The Crimson Worm

Psalm 22:6 “I am a worm.”

“The Crimson worm [coccus ilicis] is a very special worm that looks more like a grub than a worm. When it is time for the female or mother Crimson worm to have babies (which she does only one time in her life), she finds the trunk of a tree, a wooden fencepost or a stick. She then attaches her body to that wood and makes a hard crimson shell.”

“She is so strongly and permanently stuck to the wood,

that the shell can never be removed without tearing her body completely apart and killing her.”

“The Crimson worm then lays her eggs under her body and the protective shell. When the baby worms (or larvae) hatch, they stay under the shell. Not only does the mother’s body give protection for her babies, but it also provides them with food – the babies feed on the Living body of the mother!”

“After just a few days, when the young worms grow to the point that they are able to take care of themselves, the mother dies. As the mother Crimson worm dies, she oozes a crimson or scarlet red dye which not only stains the wood she is attached to, but also her young children. They are colored scarlet red for the rest of their lives.”

“After three days,

the dead mother Crimson worm’s body loses its crimson color and turns into a white wax which falls to the ground like snow.”

Let’s consider the metaphor. As the worm fastens itself to the wood, so Christ was born for the cross. He set His face toward it, cleaved to it, embraced His mission. Christ and His cross were inseparable, though that cross meant a slow and agonizing death. To be torn from the cross would have torn to shreds the redemption of all men, the death of sin.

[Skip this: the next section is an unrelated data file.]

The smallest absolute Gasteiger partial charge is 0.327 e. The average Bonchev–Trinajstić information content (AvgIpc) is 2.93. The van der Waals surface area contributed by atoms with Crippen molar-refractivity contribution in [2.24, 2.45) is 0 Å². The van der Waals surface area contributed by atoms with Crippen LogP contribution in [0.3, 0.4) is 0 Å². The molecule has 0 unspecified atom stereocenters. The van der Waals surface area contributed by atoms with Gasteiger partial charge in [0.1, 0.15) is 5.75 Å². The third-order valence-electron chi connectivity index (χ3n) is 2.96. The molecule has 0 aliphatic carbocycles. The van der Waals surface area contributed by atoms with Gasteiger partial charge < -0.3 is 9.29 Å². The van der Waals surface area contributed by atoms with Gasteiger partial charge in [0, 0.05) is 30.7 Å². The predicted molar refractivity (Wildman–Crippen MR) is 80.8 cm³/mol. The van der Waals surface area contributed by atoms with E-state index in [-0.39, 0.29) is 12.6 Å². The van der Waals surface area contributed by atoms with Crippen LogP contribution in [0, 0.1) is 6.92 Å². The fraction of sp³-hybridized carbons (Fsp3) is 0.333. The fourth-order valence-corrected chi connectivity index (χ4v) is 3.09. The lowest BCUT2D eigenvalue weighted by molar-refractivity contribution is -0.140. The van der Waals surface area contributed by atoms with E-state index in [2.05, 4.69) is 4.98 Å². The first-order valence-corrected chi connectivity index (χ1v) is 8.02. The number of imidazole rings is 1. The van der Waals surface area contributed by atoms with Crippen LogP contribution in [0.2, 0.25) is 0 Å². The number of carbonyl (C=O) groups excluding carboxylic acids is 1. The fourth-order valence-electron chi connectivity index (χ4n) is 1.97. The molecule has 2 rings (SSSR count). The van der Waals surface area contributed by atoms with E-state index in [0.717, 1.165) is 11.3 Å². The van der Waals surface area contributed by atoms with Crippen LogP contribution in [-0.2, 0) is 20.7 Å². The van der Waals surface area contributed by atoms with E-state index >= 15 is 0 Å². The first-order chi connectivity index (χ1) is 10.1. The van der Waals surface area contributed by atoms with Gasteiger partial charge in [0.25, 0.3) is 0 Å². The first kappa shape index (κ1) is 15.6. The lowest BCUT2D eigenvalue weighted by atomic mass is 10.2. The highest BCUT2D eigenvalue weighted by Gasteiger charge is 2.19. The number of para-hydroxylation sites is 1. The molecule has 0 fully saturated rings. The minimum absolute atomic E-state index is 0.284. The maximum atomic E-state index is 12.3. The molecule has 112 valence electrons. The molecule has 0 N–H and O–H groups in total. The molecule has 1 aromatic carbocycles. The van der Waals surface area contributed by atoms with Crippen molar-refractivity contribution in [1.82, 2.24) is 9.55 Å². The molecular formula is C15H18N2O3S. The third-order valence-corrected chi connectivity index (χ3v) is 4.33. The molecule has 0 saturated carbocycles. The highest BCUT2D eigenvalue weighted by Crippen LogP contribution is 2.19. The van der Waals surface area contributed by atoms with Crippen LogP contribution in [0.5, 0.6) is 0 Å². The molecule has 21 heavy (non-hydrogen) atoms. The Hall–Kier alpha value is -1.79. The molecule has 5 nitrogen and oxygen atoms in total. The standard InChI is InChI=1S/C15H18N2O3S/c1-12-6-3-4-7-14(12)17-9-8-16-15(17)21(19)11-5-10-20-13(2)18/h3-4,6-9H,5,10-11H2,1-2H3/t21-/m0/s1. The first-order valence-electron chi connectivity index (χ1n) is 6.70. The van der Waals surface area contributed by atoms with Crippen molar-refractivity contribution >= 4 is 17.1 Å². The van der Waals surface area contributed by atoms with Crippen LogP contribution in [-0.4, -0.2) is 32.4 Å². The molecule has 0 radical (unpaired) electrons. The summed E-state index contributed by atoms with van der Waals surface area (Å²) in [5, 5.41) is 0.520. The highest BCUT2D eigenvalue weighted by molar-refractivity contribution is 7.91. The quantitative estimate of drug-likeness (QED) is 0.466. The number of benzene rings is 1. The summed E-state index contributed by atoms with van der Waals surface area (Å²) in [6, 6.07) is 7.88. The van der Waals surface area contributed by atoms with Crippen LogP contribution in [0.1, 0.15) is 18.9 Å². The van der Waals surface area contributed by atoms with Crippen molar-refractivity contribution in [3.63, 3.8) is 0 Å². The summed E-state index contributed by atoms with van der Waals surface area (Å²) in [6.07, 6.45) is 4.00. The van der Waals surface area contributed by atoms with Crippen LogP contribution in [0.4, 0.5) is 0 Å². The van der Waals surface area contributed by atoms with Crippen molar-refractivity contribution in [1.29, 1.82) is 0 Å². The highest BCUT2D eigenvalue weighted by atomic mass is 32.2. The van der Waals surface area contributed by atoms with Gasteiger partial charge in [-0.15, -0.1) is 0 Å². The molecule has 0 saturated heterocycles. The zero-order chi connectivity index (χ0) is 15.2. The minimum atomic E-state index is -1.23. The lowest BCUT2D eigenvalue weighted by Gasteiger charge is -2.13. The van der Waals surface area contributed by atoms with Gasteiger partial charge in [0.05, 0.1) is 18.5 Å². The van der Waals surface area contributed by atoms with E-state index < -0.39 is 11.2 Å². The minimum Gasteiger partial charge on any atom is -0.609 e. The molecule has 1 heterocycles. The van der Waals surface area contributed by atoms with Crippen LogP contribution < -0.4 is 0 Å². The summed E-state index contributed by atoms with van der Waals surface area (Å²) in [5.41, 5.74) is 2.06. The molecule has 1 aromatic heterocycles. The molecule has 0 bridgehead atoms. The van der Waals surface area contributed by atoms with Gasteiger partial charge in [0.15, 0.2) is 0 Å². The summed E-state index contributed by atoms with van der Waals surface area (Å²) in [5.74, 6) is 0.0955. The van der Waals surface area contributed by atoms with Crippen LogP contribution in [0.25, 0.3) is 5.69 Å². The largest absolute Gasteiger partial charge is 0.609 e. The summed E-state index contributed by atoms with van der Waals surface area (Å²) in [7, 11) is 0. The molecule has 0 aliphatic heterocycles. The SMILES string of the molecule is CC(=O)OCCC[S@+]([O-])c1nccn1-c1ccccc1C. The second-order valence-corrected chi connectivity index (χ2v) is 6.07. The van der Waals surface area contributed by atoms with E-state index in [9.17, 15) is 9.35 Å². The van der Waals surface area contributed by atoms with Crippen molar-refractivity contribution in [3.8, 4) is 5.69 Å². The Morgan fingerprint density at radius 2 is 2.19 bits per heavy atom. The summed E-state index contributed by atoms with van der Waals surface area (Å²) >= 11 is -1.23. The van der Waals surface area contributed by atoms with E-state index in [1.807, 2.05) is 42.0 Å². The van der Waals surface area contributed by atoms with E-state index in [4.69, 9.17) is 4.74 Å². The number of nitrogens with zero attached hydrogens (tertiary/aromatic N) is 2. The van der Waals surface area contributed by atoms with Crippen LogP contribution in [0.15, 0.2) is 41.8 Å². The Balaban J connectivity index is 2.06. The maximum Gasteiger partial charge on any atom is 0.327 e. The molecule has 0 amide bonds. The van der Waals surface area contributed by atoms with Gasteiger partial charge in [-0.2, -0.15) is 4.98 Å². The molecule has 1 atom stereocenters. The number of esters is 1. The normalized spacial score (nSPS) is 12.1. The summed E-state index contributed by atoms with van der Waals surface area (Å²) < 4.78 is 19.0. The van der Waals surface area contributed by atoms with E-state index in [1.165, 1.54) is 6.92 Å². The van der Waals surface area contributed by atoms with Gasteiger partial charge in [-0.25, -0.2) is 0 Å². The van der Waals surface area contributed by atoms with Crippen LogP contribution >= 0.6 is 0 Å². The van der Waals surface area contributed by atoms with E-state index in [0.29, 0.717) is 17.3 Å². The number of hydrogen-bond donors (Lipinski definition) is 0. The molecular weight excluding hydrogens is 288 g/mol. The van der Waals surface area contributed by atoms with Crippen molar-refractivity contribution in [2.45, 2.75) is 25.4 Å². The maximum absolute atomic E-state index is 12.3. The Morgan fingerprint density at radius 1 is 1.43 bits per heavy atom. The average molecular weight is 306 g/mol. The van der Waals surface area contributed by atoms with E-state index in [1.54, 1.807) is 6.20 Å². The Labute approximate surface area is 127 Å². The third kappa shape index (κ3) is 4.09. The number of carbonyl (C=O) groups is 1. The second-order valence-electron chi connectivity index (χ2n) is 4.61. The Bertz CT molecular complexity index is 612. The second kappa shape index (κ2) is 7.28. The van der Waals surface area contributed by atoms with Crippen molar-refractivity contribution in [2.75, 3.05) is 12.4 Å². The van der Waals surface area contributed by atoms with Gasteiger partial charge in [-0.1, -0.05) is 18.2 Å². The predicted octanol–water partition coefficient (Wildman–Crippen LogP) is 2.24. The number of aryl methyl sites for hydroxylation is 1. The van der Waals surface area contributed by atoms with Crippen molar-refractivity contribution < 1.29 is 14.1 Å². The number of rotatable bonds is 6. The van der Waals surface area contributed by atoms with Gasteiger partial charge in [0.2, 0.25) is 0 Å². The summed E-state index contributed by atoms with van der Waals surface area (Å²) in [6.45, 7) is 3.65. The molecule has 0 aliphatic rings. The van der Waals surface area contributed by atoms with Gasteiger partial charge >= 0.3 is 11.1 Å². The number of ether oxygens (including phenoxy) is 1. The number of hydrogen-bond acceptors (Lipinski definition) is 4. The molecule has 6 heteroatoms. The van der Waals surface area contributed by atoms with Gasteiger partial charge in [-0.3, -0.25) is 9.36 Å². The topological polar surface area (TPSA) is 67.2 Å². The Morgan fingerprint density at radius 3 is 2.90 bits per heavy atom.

Next, the cross-cleaving provides a stabilized incubator of reproduction — a safe and nourishing haven for the vital partaking of Christ’ body — the bread of life for the newborns.

In John 6:53  “Jesus said unto them, Verily, verily, I say unto you, Except ye eat the flesh of the Son of man, and drink his blood, ye have no life in you. Whoso eats my flesh, and drinks my blood, hath eternal life; and I will raise him up at the last day.”

The  mother worm dies.  The red dye which oozes out covers those reproduced — an identifying feature of the begotten. And so for the believer, a blood washing — sin expiating, a stain of shame-removed, death vanquished, a conscience cleansed. We are born anew in the washing of regeneration.

Lastly, the dead mother worm turns white after three days. Resurrection has it’s assurance, as sure as Christ rose, we will rise again.

What a picture of hope for all of the reproduced!

A summary:

Paul, the Apostle made this observation: “And I will very gladly spend and be spent for you; though the more abundantly I love you, the less I be loved.”  2 Corinthians 12:15

Friends, the simplicity of cleaving to our new identity, purchased in blood, will cause us to love others. Paradoxically, we might find less love in return. Paul recognized the need for those who would provide the crucifying, a necessary part of the Father’s plan.

In closing, from Mother Teresa:

People are often unreasonable, illogical and self centered;
Forgive them anyway.

If you are kind, people may accuse you of selfish, ulterior motives;
Be kind anyway.

If you are successful, you will win some false friends and some true enemies;
Succeed anyway.

If you are honest and frank, people may cheat you;
Be honest and frank anyway.

What you spend years building, someone could destroy overnight;
Build anyway.

If you find serenity and happiness, they may be jealous;
Be happy anyway.

The good you do today, people will often forget tomorrow;
Do good anyway.

Give the world the best you have, and it may never be enough;
Give the world the best you’ve got anyway.

You see, in the final analysis, it is between you and your God;
It was never between you and them anyway.

love ya

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